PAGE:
Part 1: Introduction

Inquiry into the Strategic Tourism Assets Protection Programme.

Covid-19 and the tourism industry

Covid-19 was an unprecedented challenge for New Zealanders and for the Government. The tourism sector was severely affected by the border closure on 19 March 2020 and the lockdowns that followed. In May 2020, the Government forecast 92,000 job losses in 2020 and cumulative losses of $18-21 billion over four years for the tourism sector.

There was uncertainty about how long the borders would be closed and how quickly demand for domestic travel would return. Some public sector officials were also concerned about the potential purchase of tourism assets by foreign buyers, resulting in strategically important assets possibly passing into foreign ownership.

The Strategic Tourism Assets Protection Programme

The Strategic Tourism Assets Protection Programme (STAPP) was established in May 2020. Its purpose was to provide funding for strategically significant tourism assets (that is, tourism assets that contribute significantly to their local region and to tourism in New Zealand). Fast delivery of funding to the tourism sector was a main imperative. At the outset, about $290 million of the original $400 million Tourism Recovery Fund was committed to the tourism sector through STAPP.

The Tourism Recovery Ministers Group was responsible for making decisions under STAPP, including setting the eligibility criteria. The group comprised the Ministers of Finance, Tourism, Māori Development, Conservation, and the Under-Secretary of Regional Economic Development. Cabinet had authorised the Tourism Recovery Ministers to make decisions before STAPP started if there was an imminent risk of a tourism business failing.1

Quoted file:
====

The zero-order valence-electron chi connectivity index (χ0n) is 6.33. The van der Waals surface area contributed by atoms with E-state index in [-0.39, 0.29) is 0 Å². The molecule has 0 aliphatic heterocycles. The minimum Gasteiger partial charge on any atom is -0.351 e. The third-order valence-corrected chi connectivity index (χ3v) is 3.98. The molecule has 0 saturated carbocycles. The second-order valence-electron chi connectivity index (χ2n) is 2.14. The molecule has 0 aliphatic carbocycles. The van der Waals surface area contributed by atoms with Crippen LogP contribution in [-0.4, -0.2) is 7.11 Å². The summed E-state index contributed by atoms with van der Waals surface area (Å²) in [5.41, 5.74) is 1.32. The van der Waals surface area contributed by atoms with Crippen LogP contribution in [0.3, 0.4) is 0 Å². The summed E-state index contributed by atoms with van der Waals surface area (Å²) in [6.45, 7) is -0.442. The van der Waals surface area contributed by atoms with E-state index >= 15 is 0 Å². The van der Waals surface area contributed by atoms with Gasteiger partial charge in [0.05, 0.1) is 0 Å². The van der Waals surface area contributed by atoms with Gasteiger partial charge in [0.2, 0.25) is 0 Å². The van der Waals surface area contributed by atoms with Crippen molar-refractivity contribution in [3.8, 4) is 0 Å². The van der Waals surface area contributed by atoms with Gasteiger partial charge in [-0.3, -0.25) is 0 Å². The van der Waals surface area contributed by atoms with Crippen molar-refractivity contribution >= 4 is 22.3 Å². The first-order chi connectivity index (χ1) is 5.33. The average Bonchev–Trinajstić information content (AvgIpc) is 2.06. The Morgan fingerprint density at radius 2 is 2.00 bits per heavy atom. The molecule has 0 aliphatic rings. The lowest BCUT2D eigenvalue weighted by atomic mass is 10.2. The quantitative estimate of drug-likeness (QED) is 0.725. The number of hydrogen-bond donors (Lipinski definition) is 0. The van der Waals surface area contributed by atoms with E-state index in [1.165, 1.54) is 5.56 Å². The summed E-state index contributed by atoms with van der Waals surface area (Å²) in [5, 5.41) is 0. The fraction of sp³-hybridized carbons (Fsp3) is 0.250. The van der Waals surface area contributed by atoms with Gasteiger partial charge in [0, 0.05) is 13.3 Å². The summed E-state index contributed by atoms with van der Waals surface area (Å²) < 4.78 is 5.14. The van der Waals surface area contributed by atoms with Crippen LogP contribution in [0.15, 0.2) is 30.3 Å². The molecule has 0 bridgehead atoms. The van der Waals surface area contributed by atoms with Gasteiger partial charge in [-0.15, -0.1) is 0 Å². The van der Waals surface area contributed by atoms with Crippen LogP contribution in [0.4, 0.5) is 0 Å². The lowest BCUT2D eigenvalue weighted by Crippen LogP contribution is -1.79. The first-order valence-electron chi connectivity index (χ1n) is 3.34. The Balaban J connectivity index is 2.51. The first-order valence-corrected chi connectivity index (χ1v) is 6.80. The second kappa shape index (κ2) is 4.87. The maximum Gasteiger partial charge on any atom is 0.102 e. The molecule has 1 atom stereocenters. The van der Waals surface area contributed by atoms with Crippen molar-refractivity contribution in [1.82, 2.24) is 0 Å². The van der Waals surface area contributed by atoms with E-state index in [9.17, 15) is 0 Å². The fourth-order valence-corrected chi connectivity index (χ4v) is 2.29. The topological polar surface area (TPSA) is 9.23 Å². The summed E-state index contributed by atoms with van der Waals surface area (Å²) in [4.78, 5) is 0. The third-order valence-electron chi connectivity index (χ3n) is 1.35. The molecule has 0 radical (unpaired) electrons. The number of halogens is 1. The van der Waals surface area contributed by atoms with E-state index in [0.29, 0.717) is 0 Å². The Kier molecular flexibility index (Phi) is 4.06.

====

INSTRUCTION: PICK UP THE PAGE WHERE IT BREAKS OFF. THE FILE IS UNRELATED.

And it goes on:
On 4 June 2020, before STAPP started accepting applications for funding, three tourism businesses approached the Minister of Tourism and the Ministry of Business, Innovation and Employment (the Ministry) seeking funding. These three businesses were Whale Watch Kaikōura, AJ Hackett Bungy New Zealand, and Discover Waitomo. The Tourism Recovery Ministers approved funding for these three businesses.2

The formal application round was open for two weeks from 4 June 2020. When STAPP closed on 18 June 2020, the Ministry had received 304 applications. Another four applications were submitted within two hours of the deadline. These were accepted, bringing the total to 308.3

The Tourism Recovery Ministers made decisions about which applications would receive funding by the end of July 2020. Payments were made after funding agreements were signed.

Figure 1 shows a timeline from the announcement of STAPP to the decision-making process.

Figure 1
Timeline of the Strategic Tourism Assets Protection Programme

Figure 1 is a infographic showing a timeline from the 14 May 2020, when the Strategic Tourism Assets Protection Programme was announced, to the 24 July 2020 when decisions about funding applications were made.

Source: Office of the Auditor-General

Who was involved?

The Ministry led the development of STAPP's application and assessment process, building on work by Tourism New Zealand. The Treasury provided advice to the Minister of Finance on aspects of STAPP's design and of the funding models proposed.

Other agencies that reviewed STAPP's application assessments included:

  • the Department of Conservation;
  • Te Puni Kōkiri;
  • the Ministry for Culture and Heritage;
  • Tourism New Zealand; and
  • New Zealand Māori Tourism (a non-government independent incorporated society that promotes and supports Māori tourism).

Why we were interested in this matter